Linear Regression: House Pricing

Topics: Real estate, Regression analysis, Hedonic regression Pages: 4 (1392 words) Published: March 26, 2013
Housing Prices in Blowing Rock, NC:
A Hedonic Analysis

Thomas Carter

Economics 4000

1. Introduction
A difficult characteristic to understand about the housing market is how a price is given for a particular house. That price will be designated to that particular house alone. All houses have various pricing, so I can’t always assume that one will cost more or less than any other. The pricing for houses vary based on their characteristics. Each characteristic must be analyzed to determine its contribution or detraction toward the price. I have taken some of these characteristics and modeled the relationship between them and the price of real estate for a specific area.

How are these characteristics used in determining the price? A model that is commonly used in real estate appraisal is the hedonic regression. This method is specific to breaking down items that are not homogenous commodities, to estimate value of its characteristics and ultimately determine a price based on the consumers’ willingness to pay. The approach in estimating the values is done by measuring the differences in the price of certain goods with regards to specific location. E.g. average cost of real estate is much lower in Missouri than in California. Location may be the biggest factor in real estate pricing.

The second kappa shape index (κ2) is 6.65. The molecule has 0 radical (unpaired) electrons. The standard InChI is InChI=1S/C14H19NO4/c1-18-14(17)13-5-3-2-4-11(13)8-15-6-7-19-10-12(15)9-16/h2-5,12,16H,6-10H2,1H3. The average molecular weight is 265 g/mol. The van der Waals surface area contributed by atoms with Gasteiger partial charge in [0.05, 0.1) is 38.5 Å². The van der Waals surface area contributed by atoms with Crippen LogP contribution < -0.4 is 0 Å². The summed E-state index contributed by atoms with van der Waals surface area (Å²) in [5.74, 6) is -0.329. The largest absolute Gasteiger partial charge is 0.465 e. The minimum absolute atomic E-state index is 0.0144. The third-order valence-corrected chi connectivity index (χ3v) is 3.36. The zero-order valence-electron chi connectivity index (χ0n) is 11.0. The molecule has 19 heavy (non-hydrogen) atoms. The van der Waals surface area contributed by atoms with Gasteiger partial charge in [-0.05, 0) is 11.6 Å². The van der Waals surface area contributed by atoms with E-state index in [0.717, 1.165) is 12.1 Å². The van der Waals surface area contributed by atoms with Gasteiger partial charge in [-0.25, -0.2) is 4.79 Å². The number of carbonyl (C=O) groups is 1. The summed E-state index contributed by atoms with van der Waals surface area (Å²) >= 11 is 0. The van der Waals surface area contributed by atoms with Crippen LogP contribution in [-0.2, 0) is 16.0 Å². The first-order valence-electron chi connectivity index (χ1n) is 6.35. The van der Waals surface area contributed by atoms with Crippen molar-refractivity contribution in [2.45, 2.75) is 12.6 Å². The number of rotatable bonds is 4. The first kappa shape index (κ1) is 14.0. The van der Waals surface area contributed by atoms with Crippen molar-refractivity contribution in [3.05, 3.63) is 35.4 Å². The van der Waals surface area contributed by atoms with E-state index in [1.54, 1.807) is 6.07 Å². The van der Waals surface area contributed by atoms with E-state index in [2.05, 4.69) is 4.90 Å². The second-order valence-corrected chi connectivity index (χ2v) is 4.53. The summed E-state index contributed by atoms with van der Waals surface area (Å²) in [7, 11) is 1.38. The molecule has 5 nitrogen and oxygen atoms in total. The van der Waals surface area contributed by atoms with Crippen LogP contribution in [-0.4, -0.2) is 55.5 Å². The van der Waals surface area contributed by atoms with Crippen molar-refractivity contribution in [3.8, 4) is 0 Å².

2. Data and Regression Analysis
My data is for Blowing Rock, NC. It’s a resort town in the Blue Ridge Mountains. The attractions here are mostly outdoor activities taking place in the secluded wilderness. The population is only about 1500 and the average cost of a house from my data is $485,839.50.

For my linear regression, I am modeling the relationship between the price of homes, being my dependent variable, and some characteristics of the homes, being my explanatory variables. Originally my data consisted of the following for real estate in Blowing Rock, NC: price - selling price, miles from central business district, number of bedrooms, number of full bathrooms,...

References: Lancaster , Kevin J., “A New Approach to Consumer Theory,” The Journal of Political Economy, Vol. 74, No. 2 (Apr., 1966), pp. 132-157.
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